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What is JavaScript Closure?

I still remember an interview with the customer five years ago when I worked in Hanoi. I was just graduated from university at that time and didn’t have much experience.

There were some basic questions such as "1" + 1 will evaluate in what value?. I knew the answer is "11" but have no idea what is type coercion and why the value is "11".

And then the guys started asking about Closure. I answered in a very naive way It is a function which is return in another function.... The guys on the phone weren’t laughing but I know that I was wrong. I only read about Closure from w3schools before.

Closure is not easy to digest. It has always been a bit of a mystery to me. I have read multiple articles, I have used closures in my work, sometimes I even used a closure without realizing I was using a closure. After more than four years working with JavaScript and has built many applications from small to large scale that serve ten of thousands of users, I hope that I can properly answer this question.

Many parts of this blog post are heavily influenced by and taken from an excellent article on MDN.

Execution context

Some concepts are important to understand before you can fully get the idea of closures. One of them is the execution context. This article has a very good primer on Execution Context.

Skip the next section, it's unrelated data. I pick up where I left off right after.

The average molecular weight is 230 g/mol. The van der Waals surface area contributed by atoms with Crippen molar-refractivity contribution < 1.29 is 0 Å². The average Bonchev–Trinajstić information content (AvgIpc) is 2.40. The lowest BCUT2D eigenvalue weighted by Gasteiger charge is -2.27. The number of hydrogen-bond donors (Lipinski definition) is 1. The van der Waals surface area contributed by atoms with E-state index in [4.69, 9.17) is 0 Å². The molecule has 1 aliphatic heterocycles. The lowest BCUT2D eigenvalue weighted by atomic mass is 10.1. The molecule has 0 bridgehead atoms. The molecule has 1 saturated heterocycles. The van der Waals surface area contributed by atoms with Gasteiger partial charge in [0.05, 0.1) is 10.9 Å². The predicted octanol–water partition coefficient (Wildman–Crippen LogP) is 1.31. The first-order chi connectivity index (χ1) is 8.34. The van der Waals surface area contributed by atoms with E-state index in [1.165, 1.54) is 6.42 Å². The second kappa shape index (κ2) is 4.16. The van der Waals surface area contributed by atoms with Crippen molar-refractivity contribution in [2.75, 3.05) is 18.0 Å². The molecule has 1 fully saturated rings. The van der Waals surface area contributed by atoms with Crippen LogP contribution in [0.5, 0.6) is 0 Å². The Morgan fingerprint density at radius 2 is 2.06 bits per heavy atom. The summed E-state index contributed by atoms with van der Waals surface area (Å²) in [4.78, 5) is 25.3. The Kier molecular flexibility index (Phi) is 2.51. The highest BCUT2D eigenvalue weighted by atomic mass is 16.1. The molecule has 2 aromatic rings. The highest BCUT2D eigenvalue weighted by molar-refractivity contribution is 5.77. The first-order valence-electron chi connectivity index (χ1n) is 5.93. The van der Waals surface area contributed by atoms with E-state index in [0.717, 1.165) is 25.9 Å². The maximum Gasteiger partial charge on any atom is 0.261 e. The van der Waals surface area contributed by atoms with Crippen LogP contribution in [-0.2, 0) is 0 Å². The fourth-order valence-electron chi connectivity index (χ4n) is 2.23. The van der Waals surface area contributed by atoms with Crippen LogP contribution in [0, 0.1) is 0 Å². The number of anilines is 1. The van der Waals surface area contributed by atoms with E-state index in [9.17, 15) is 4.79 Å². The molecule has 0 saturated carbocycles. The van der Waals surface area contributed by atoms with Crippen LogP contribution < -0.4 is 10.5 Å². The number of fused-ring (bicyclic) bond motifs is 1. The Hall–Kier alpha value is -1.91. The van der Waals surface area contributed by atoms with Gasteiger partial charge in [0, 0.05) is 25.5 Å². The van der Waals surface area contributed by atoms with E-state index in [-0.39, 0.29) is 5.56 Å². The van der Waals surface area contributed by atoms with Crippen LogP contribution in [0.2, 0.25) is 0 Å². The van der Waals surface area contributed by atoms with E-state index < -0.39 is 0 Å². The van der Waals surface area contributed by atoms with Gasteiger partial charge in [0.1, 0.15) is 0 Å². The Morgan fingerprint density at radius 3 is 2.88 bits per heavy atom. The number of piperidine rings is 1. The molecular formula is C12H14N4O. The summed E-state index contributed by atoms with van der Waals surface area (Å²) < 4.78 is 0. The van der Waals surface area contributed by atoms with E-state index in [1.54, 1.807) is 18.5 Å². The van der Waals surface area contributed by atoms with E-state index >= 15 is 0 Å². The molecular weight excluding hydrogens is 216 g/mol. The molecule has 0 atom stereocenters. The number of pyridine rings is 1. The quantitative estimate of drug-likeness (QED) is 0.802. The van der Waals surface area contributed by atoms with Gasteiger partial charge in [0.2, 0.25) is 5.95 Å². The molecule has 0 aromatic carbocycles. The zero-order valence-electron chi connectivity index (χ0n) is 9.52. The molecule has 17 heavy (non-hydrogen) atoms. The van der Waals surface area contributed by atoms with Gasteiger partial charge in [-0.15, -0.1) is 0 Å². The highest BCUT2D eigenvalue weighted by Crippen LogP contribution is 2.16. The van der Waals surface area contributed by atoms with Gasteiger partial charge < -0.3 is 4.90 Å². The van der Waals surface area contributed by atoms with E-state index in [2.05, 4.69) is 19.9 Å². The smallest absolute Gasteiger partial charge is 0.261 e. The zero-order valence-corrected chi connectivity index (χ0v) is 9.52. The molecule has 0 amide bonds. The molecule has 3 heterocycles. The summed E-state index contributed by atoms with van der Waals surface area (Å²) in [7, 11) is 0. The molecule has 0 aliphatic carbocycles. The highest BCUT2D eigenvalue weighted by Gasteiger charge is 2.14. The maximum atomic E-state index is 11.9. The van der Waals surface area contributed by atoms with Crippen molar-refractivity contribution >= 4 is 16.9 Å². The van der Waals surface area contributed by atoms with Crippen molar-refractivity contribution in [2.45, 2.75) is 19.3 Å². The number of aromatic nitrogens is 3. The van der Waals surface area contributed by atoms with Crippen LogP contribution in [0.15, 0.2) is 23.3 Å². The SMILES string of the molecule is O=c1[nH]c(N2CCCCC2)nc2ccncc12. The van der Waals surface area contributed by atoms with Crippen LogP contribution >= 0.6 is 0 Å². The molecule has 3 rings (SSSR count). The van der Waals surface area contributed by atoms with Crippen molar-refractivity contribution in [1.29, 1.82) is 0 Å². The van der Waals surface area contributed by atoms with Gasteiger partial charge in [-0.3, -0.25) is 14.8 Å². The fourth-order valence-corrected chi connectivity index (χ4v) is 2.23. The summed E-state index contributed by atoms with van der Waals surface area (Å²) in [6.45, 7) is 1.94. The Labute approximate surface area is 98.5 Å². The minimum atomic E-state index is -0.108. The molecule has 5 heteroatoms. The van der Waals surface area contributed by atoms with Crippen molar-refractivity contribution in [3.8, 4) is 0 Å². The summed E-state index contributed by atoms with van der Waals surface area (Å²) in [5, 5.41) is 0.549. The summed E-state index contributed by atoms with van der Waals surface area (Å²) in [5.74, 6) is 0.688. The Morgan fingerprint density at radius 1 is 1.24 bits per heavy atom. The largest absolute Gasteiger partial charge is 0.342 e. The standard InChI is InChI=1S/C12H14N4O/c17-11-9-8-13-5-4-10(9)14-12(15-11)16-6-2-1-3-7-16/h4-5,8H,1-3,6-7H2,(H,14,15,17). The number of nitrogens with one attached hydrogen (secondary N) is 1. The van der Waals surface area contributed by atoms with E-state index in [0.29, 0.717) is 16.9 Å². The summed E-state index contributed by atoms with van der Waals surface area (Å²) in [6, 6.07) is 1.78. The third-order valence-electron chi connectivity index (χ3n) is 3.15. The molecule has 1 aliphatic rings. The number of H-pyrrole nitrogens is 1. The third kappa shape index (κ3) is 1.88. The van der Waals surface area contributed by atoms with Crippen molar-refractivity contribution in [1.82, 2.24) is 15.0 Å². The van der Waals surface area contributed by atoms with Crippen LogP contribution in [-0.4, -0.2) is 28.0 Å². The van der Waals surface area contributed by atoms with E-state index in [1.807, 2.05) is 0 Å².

What is JavaScript Closure?

What is a Closure?

Consider the following example

//sum: outer function
function sum(a) {
  //add: inner function
  return function add(b) {
    return a + b

var sumTwo = sum(2)
var sumOfTwoAndThree = sumTwo(3) //5
  1. Function sum was created with an argument a. When invoke sum, it will return another function add that has b as the local argument. Noted that how add also has access to a, which is the argument of the outer function sum.
  2. I created a variable sumTwo and assigned it to the return value of sum(2). At this point, sumTwo is actually another function that can be invoked, which is add(b).
  3. I created another variable sumOfTwoAndThree and assigned it to the return value of sumTwo(3), which is 5.

It means that somehow, the sumTwo function still has access to 2, and then do the add operation with 3 that I passed in.

Where is the value 2 of an argument a stored, even the function sum has already been executed and its value was assigned to sumTwo?

In some programming languages, the local variables within a function exist for just the duration of that function’s execution. Once sum() finishes executing, you might expect that the a argument would no longer be accessible. However, because the code still works as expected, this is obviously not the case in JavaScript.

The reason is that functions in JavaScript form closures.

A closure is a combination of a function bundled together (enclosed) with references to its surrounding state (the lexical environment). In other words, a closure gives you access to an outer function’s scope from an inner function. Even when the outer function has already been invoked and returned.